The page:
Answer key No.2 to selected homework problems: Math. 110B
7.6
1.
aK
=
K
means
ae
=
k
∈
K
; so,
a
∈
K
.
Conversely, if
a
∈
K
, then
ak
∈
K
for all
k
∈
K
because
K
is a subgroup.
This shows
aK
⊂
K
.
Pick any
k
∈
K
, then
k
=
ek
= (
aa

1
)
k
=
a
(
a

1
k
)
∈
aK
, because
K
is subgroup. Thus
K
⊂
aK
. This combined the earlier reverse inclusion
shows that
K
=
aK
.
2.
(a) (1) Every left coset
aK
is a subset of
G
; so,
a
aK
⊂
G
. For each
g
∈
G
,
g
=
ge
∈
gK
; so,
G
⊃
a
aK
.
(2) Define
f
:
K
→
aK
by
f
(
k
) =
ak
. To show
f
is injective, assume
that
f
(
x
) =
f
(
y
). Then we need to show that
x
=
y
.
f
(
x
) =
f
(
y
)
implies
ax
=
ay
; then, by leftcancellation, we find
x
=
y
.
x
∈
aK
implies
x
=
ak
for
k
∈
K
; so,
x
=
f
(
k
); therefore,
f
is surjective.
Thus
f
is a bijection. In particular

aK

=

K

if

K

is finite.
(b) We need to show that there are only two possibilities:
aK
=
bK
or
aK
∩
bK
=
∅
. Thus we need to show:
aK
∩
bK
=
∅ ⇒
aK
=
bK
.
Pick
x
=
ak
=
bk
in the intersection.
Then
b

1
a
=
k k

1
∈
K
.
Thus
a

1
bk
∈
K
for all
k
∈
K
; in particular,
bk
=
ebk
= (
aa

1
)
bk
=
a
(
a

1
bk
)
∈
aK
; thus
aK
⊂
bK
. Interchanging the role of
a
and
b
in the above argument, we find the reverse inclusion
aK
⊃
bK
; so,
aK
=
bK
as desired. We are going to prove that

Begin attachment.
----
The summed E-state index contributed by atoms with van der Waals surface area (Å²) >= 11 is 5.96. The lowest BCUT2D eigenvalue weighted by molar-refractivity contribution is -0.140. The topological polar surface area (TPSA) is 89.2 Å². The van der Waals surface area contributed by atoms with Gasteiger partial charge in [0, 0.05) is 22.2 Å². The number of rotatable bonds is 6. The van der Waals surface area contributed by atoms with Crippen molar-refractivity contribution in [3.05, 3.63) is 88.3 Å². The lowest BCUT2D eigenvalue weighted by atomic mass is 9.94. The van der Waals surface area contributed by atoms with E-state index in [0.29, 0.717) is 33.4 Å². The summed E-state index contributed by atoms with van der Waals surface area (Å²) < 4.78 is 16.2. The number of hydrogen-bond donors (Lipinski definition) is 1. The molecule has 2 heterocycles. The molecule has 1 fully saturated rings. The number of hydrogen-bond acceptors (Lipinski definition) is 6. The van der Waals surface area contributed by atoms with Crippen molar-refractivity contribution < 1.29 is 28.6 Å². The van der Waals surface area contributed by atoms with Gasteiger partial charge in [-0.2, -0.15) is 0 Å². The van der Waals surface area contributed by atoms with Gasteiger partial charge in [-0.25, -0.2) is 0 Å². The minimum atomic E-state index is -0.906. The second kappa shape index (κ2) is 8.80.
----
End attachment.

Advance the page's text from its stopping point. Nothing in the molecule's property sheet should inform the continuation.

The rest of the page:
G
is a union of left
cosets
c
1
K
,
c
2
K
,... without overlapping (such a union is written as
G
=
c
1
K
c
2
K
· · ·
c
m
K
(here
m
= [
G
:
K
]) using the disjoint
union symbol “
”. Now start with
K
=
eK
, and write
c
1
=
e
. Pick
c
2
outside
c
i
K
=
K
if any. If there is none, we have
G
=
K
. Otherwise,
c
1
K
=
c
2
K
because
c
2
is not in
c
1
K
; so, we have
c
1
K
∩
c
2
K
=
∅
.
Suppose we have found
c
1
, . . ., c
n
so that
c
i
K
∩
c
j
K
=
∅
for any pairs
(
i, j
) with
i
=
j
. By induction on
n
, we try to find
c
n
+1
with the same
disjointness property. Take
c
=
c
n
+1
outside
c
1
K
∪
c
2
K
∪ · · · ∪
c
n
K
if any.
If there is none, we have
G
=
c
1
K
c
2
K
· · ·
c
n
K
; so,
we are done, getting a disjoint union expression of
G
by left cosets.
Otherwise, we have
c
j
K
=
cK
for all
j
= 1
,
2
, . . ., n
because
c
∈
c
j
K
.
Thus only possibility is to have
cK
∩
c
j
K
=
∅
; so, by induction on
n
,
we can keep going. Since
G
is a finite group, the sequence
c
1
, c
2
, . . .
has to end at some point (exhausting all elements), so at the end, we
find the disjoint union expression. Then

G

=
∑
m
j
=1

c
j
K

. By (a),

c
j
K

=

K

, we find

G

=
m

K

; so, we are done.
(c) By (b), the number of left cosets is

G

/

K

. The number of right
cosets is also

G

/

K

by Lagrange theorem; so, they are equal to each
other.
4.
•
Note that
e
is made of single element
e
. Then
xex

1
=
xx

1
=
e
;
so,
x e x

1
⊂
e
; so, by Theorem 7.34 (3),
e
is normal.
•
Since
G
is a group
xGy
⊂
G
; in particular,
xGx

1
⊂
G
; so, again by
Theorem 7.34 (3), it is normal.
5.
(a) Hint: Compute the product of two upper triangular matrices to show
it is again upper triangular. Also inverse of an upper triangular matrix is
again upper triangular by computation.
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 Winter '08
 HIDA
 Math, Algebra, Abelian group, Subgroup, Cyclic group, Coset, Index of a subgroup

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